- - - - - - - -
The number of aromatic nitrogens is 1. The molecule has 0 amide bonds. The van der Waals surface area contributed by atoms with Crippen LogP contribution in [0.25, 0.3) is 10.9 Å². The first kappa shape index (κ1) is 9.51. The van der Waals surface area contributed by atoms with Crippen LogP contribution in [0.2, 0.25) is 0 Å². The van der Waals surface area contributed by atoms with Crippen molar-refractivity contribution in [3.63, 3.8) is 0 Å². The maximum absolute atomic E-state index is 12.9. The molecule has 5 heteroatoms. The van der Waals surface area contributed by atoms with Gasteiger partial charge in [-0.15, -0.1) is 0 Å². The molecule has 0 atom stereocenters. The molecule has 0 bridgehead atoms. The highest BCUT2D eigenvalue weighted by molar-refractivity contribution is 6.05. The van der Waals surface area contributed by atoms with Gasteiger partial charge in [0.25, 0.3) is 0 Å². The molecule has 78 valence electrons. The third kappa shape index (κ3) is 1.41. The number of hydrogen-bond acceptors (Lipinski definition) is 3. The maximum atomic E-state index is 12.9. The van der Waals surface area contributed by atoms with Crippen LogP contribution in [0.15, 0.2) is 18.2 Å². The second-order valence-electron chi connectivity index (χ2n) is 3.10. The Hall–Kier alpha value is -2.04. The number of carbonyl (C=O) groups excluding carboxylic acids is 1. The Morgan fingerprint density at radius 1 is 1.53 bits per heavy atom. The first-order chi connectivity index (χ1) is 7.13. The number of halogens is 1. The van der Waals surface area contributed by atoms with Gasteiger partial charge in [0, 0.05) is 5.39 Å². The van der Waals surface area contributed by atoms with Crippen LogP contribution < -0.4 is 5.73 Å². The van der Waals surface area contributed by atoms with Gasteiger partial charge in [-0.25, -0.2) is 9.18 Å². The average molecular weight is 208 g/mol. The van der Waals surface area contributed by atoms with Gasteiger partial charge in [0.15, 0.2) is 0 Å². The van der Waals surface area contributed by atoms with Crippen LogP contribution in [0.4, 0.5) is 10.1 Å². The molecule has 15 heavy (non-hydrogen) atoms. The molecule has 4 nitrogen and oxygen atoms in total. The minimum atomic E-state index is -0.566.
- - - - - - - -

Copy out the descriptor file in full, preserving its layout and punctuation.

The number of aromatic nitrogens is 1. The molecule has 0 amide bonds. The van der Waals surface area contributed by atoms with Crippen LogP contribution in [0.25, 0.3) is 10.9 Å². The first kappa shape index (κ1) is 9.51. The van der Waals surface area contributed by atoms with Crippen LogP contribution in [0.2, 0.25) is 0 Å². The van der Waals surface area contributed by atoms with Crippen molar-refractivity contribution in [3.63, 3.8) is 0 Å². The maximum absolute atomic E-state index is 12.9. The molecule has 5 heteroatoms. The van der Waals surface area contributed by atoms with Gasteiger partial charge in [-0.15, -0.1) is 0 Å². The molecule has 0 atom stereocenters. The molecule has 0 bridgehead atoms. The highest BCUT2D eigenvalue weighted by molar-refractivity contribution is 6.05. The van der Waals surface area contributed by atoms with Gasteiger partial charge in [0.25, 0.3) is 0 Å². The molecule has 78 valence electrons. The third kappa shape index (κ3) is 1.41. The number of hydrogen-bond acceptors (Lipinski definition) is 3. The maximum atomic E-state index is 12.9. The van der Waals surface area contributed by atoms with Crippen LogP contribution in [0.15, 0.2) is 18.2 Å². The second-order valence-electron chi connectivity index (χ2n) is 3.10. The Hall–Kier alpha value is -2.04. The number of carbonyl (C=O) groups excluding carboxylic acids is 1. The Morgan fingerprint density at radius 1 is 1.53 bits per heavy atom. The first-order chi connectivity index (χ1) is 7.13. The number of halogens is 1. The van der Waals surface area contributed by atoms with Gasteiger partial charge in [0, 0.05) is 5.39 Å². The van der Waals surface area contributed by atoms with Crippen LogP contribution < -0.4 is 5.73 Å². The van der Waals surface area contributed by atoms with Gasteiger partial charge in [-0.25, -0.2) is 9.18 Å². The average molecular weight is 208 g/mol. The van der Waals surface area contributed by atoms with Gasteiger partial charge in [0.15, 0.2) is 0 Å². The van der Waals surface area contributed by atoms with Crippen LogP contribution in [0.4, 0.5) is 10.1 Å². The molecule has 15 heavy (non-hydrogen) atoms. The molecule has 4 nitrogen and oxygen atoms in total. The minimum atomic E-state index is -0.566.